Can be used as a baste for chicken, and as a baste for ribs towards the end of grilling, barbequing or smoking. Can also be used as a sauce served at the table.
This is a very easy to make glaze for roast pork that tastes as good as many more complex glazes.
Because this dressing omits vinegar, you’ll find that salad greens with it on last far longer.
This is a fantastic tasting dessert. It actually looks very cool in a glass tumbler, ideally the kind you would serve whiskey in.
This is a Roman recipe, often pointed to as an early example of cheesecake.
Though it is a bit of a nuisance having to buy a bunch of fresh rosemary for this recipe, when you probably won’t end up using the rest, this is after all a pretty economical and low-fuss hors d’oeuvres recipe.
Hydromel is a beverage. Some people interpret the name to mean “watered down” honey, but it isn’t at all, it just means that it’s made with water and honey. And it while it is a type of mead, it drier than other meads. It does not much honey flavour or aftertaste. You start with clear…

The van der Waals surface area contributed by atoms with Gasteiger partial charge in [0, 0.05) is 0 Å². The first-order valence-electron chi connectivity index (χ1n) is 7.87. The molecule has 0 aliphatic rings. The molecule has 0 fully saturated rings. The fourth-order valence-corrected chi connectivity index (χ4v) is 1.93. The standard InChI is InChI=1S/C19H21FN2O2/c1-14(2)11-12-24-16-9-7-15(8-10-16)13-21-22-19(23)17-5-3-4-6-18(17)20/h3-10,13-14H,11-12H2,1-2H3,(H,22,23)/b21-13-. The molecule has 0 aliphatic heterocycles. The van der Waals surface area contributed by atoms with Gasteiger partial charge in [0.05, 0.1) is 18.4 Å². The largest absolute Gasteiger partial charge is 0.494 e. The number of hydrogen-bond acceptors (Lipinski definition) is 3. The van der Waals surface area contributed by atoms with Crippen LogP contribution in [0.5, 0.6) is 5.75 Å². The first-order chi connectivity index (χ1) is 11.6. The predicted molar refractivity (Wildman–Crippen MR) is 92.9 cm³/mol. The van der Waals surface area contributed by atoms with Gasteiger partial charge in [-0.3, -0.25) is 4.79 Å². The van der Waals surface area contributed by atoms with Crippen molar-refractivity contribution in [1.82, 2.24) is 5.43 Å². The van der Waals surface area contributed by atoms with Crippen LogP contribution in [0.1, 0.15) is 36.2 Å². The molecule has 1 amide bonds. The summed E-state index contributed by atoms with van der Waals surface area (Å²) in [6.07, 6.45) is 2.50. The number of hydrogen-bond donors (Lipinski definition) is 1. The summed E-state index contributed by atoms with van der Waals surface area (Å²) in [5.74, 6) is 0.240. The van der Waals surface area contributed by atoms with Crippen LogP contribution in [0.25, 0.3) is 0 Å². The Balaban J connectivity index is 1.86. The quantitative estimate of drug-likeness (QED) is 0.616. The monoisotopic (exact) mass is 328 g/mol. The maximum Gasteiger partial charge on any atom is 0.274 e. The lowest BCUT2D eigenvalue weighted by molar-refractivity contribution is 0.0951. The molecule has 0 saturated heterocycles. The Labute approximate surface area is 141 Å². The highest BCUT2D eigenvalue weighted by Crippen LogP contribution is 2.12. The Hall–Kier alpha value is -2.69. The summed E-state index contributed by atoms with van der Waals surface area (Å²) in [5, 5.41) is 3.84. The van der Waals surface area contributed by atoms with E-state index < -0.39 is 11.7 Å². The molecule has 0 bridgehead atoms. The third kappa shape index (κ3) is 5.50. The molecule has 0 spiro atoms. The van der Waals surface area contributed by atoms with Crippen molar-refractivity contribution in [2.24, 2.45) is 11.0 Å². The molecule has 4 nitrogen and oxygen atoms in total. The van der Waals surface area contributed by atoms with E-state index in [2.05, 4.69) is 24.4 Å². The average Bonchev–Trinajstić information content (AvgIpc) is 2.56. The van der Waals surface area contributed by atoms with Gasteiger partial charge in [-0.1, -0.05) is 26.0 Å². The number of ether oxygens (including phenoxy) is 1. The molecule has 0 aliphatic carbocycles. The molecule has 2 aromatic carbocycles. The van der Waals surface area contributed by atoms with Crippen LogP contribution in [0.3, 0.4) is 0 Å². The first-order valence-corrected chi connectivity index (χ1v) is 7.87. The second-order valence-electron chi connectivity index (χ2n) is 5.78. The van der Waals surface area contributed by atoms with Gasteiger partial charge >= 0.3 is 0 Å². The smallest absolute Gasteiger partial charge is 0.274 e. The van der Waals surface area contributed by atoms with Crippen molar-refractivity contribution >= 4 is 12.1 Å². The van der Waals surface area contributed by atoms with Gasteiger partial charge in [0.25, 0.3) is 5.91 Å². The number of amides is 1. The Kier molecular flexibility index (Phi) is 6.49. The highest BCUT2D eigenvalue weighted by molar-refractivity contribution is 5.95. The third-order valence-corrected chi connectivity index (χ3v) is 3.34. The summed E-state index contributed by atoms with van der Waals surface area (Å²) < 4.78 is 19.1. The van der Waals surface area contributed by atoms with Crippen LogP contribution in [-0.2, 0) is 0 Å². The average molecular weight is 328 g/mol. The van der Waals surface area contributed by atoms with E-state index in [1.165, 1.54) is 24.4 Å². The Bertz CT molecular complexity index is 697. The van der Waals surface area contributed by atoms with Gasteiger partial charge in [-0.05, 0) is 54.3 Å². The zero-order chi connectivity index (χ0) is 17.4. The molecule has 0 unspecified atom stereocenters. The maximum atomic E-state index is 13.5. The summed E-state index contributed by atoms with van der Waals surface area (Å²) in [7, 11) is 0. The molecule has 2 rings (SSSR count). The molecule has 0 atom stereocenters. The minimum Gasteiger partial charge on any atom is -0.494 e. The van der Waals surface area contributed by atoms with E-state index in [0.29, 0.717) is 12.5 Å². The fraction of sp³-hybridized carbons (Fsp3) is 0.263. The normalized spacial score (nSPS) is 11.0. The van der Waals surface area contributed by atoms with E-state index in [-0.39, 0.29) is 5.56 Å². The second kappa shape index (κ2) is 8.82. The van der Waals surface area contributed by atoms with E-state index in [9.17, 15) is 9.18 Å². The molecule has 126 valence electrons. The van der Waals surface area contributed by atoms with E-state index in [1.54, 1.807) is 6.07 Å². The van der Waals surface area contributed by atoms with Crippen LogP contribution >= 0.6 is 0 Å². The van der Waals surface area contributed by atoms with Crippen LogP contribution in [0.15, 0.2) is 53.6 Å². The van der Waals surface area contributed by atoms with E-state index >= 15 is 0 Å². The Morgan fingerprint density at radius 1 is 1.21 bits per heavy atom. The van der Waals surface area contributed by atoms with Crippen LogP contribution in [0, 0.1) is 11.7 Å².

This cake is traditionally made a day or two ahead of Guy Fawke’s Night, then served on the night at the bonfire gathering.
The Romans called this type of pie a crostata. The Romans did not have nice round pie tins like we do, so they had to turn up the edges of their dough to make a free form tart.
This is how the Romans made their barley water.
These roasted, carmelized root vegetables taste fantastic.
If ever you were itching for a chance to use Spelt Flour, here you go. It’s more authentic in this recipe: it’s what the Romans would have used.
A healthy, quick, breakfast smoothie.